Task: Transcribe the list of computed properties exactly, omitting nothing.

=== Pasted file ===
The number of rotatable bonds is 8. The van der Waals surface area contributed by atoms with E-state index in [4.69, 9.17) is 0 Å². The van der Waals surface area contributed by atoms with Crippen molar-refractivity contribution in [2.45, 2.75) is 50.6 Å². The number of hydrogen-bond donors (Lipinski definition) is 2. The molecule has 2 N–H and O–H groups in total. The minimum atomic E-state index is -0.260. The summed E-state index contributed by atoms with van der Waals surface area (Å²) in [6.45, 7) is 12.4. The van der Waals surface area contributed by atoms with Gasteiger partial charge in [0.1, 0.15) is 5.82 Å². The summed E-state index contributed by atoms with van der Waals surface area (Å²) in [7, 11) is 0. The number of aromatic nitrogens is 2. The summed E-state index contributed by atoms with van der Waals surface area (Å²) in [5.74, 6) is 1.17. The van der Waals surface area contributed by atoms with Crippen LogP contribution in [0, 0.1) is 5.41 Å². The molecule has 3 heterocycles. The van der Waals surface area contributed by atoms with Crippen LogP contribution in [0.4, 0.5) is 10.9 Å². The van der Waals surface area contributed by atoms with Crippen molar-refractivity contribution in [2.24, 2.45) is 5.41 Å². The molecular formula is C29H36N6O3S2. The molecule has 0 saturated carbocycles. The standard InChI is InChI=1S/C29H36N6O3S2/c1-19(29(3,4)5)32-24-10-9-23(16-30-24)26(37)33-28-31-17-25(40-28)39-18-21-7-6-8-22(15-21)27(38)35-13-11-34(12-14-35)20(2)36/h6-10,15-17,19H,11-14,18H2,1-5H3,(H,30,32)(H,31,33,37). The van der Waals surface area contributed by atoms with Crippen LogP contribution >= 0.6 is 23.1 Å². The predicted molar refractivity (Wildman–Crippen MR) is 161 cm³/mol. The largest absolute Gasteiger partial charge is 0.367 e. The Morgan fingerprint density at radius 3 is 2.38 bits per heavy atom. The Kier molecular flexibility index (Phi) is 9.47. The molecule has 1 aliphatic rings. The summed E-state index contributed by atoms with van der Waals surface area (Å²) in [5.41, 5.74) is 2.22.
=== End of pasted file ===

The number of rotatable bonds is 8. The van der Waals surface area contributed by atoms with E-state index in [4.69, 9.17) is 0 Å². The van der Waals surface area contributed by atoms with Crippen molar-refractivity contribution in [2.45, 2.75) is 50.6 Å². The number of hydrogen-bond donors (Lipinski definition) is 2. The molecule has 2 N–H and O–H groups in total. The minimum atomic E-state index is -0.260. The summed E-state index contributed by atoms with van der Waals surface area (Å²) in [6.45, 7) is 12.4. The van der Waals surface area contributed by atoms with Gasteiger partial charge in [0.1, 0.15) is 5.82 Å². The summed E-state index contributed by atoms with van der Waals surface area (Å²) in [7, 11) is 0. The number of aromatic nitrogens is 2. The summed E-state index contributed by atoms with van der Waals surface area (Å²) in [5.74, 6) is 1.17. The van der Waals surface area contributed by atoms with Crippen LogP contribution in [0, 0.1) is 5.41 Å². The molecule has 3 heterocycles. The van der Waals surface area contributed by atoms with Crippen LogP contribution in [0.4, 0.5) is 10.9 Å². The van der Waals surface area contributed by atoms with Crippen molar-refractivity contribution in [2.24, 2.45) is 5.41 Å². The molecular formula is C29H36N6O3S2. The molecule has 0 saturated carbocycles. The standard InChI is InChI=1S/C29H36N6O3S2/c1-19(29(3,4)5)32-24-10-9-23(16-30-24)26(37)33-28-31-17-25(40-28)39-18-21-7-6-8-22(15-21)27(38)35-13-11-34(12-14-35)20(2)36/h6-10,15-17,19H,11-14,18H2,1-5H3,(H,30,32)(H,31,33,37). The van der Waals surface area contributed by atoms with Crippen LogP contribution >= 0.6 is 23.1 Å². The predicted molar refractivity (Wildman–Crippen MR) is 161 cm³/mol. The largest absolute Gasteiger partial charge is 0.367 e. The Morgan fingerprint density at radius 3 is 2.38 bits per heavy atom. The Kier molecular flexibility index (Phi) is 9.47. The molecule has 1 aliphatic rings. The summed E-state index contributed by atoms with van der Waals surface area (Å²) in [5.41, 5.74) is 2.22.